dogAnyone who has spent an evening watching crime shows on the ID Network can tell you one true thing about human nature: people lie. People lie a lot, and about pretty much everything. This would be why Chance’s owners kept changing and revising and twisting the events that led up to his condition. His haphazardly bandaged leg turned out to be broken, and it hung like a very sad little flag, flapping about in the wind. It was red and scabby and slightly mangled looking, obviously due to being drug around on the ground as an open wound. The owners claimed he had either fallen or jumped out of the truck, thus injuring his leg. It was clear he had some sort of medical care, due to the cone and the various and sundry prescription bottles they had. But it was also very clear there wasn’t a lot of follow-up or much TLC involved.

After much convincing, they surrendered Chance to us, but were somewhat taken aback when asked for a donation. They offered $10. The father begrudgingly bestowed the money on us, but not before mentioning it was money that could be better spent to fill their gas tank. It was eventually determined that Chance’s leg would have to be amputated at the shoulder, as it was too fractured to save.

He recently had surgery, and is doing beautifully. He’s scampering around with his playmates, chasing toys, and always has that amazing smile on his face. He is a real trooper. The vet bills are considerable, but completely worth the results. Despite the pain and discomfort this spunky little dog endured, he has always remained upbeat and perky, seemingly ready to take on the world. His is the kind of story that, truthfully, makes a volunteer like me want to punch his two owners right square in the face. But it’s also the kind of tale that reminds me of why we do what we do, and how good it feels to be, well, sort of a savior. Even if it was only a lousy $10, it still makes me feel like a million bucks. Now that’s a happy ending.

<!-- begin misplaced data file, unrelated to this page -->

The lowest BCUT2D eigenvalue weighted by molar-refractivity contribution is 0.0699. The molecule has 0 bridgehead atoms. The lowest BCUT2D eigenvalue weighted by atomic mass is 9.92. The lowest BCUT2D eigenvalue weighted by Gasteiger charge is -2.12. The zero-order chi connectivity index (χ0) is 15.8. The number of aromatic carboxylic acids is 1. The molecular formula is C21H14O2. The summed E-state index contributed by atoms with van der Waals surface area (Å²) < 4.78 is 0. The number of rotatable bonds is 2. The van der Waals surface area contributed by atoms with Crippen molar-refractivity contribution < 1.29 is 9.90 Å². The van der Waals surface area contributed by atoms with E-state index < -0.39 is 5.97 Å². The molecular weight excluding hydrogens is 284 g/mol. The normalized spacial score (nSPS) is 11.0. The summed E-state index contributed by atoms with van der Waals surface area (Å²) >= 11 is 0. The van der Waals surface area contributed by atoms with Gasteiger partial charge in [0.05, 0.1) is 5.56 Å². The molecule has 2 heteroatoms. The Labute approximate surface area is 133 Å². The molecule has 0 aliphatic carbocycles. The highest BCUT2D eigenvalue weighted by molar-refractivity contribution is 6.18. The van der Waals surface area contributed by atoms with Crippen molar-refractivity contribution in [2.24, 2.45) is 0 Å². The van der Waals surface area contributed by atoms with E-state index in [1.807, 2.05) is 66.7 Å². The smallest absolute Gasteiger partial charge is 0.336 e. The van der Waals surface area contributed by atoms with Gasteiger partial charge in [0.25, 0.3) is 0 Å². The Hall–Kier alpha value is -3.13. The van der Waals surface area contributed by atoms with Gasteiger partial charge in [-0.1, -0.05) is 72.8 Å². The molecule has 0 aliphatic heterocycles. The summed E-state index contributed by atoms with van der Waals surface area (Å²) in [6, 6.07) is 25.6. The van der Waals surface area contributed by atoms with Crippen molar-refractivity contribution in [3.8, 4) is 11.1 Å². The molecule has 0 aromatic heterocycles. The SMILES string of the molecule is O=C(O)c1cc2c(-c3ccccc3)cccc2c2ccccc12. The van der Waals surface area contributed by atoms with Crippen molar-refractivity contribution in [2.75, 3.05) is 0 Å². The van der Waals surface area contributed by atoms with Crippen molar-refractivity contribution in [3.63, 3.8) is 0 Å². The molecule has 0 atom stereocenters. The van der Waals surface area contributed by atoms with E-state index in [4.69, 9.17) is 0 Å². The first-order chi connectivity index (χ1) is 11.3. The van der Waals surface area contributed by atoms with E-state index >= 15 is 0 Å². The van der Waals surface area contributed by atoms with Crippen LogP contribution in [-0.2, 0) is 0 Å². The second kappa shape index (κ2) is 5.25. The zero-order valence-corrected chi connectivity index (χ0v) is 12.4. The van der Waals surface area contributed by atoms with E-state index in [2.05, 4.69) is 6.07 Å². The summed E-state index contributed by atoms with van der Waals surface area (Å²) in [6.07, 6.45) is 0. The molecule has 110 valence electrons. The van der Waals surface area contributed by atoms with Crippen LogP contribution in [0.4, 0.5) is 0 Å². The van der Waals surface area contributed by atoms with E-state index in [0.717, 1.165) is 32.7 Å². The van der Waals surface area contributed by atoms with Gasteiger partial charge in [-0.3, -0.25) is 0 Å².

Animal Rescue of Fresno is a 501c3 non-profit organization, and survives on donations by generous community members. We thank you for your continued support. You can learn more about ARF, their adoptables, and how to donate by going to their website:

Don’t miss their event WOOFSTOCK on Saturday, May 2:

The annual event of comedy and music to benefit Animal Rescue of Fresno-A.R.F. This year’s performers include, Johnny Osburn(comedy),The Jacktones(music)Esau McGraw(comedy)Don’t Tell Her That(music),Nick Cobb(comedy),this year’s event Master Of Ceremonies-Central Valley talk host Kris DeVold Event is a 21 and over w/ I.D. The Crystal Ballroom at Smugglers Inn ( Corner of Blackstone & Dakota Ave) Doors open at 7 p.m.

Tickets are $15.00 dollars in advance and $20 at the door.

Check out more animal rescue stories in our Pet Perspective section. Advertise in KRL and 10% of your advertising fees can go to a local animal rescue.

Wendy Hunter has been volunteering with ARF for just over a year. She grew up in Fresno and recently became an Office Assistant with Fresno County. She has been writing all of her life, though never professionally, and currently writes personalized poetry for birthdays, weddings, pet remembrances, etc.


  1. Sometimes I just hate my fellow humans. Give me a dog or cat any day!

  2. Last week or so a lady was on the MetroLink tracks trying to rescue a raccoon or ground hog (senior moment). anyway, she was killed when the train hit her. There are several ways you can look at this and I still haven’t reached a conclusion.
    Was it worth your life to rescue an animal who was probably hurt and might not have survived. Or is any life worth trying to save.

  3. I live with 2 rescued dogs – and one has a front leg gone, but it was due to cancer surgery. I once had a rescued dog who had been set on fire —-I know what kind of idiot does that? But, I also know there are wonderful people who do wonderful things because those people are naturally good. There are different kinds of people in the world. Some people are absolutely terrific and some aren’t. We need to keep that in mind while we try to take up the slack and help repair some of the damage done by the “aren’t” people.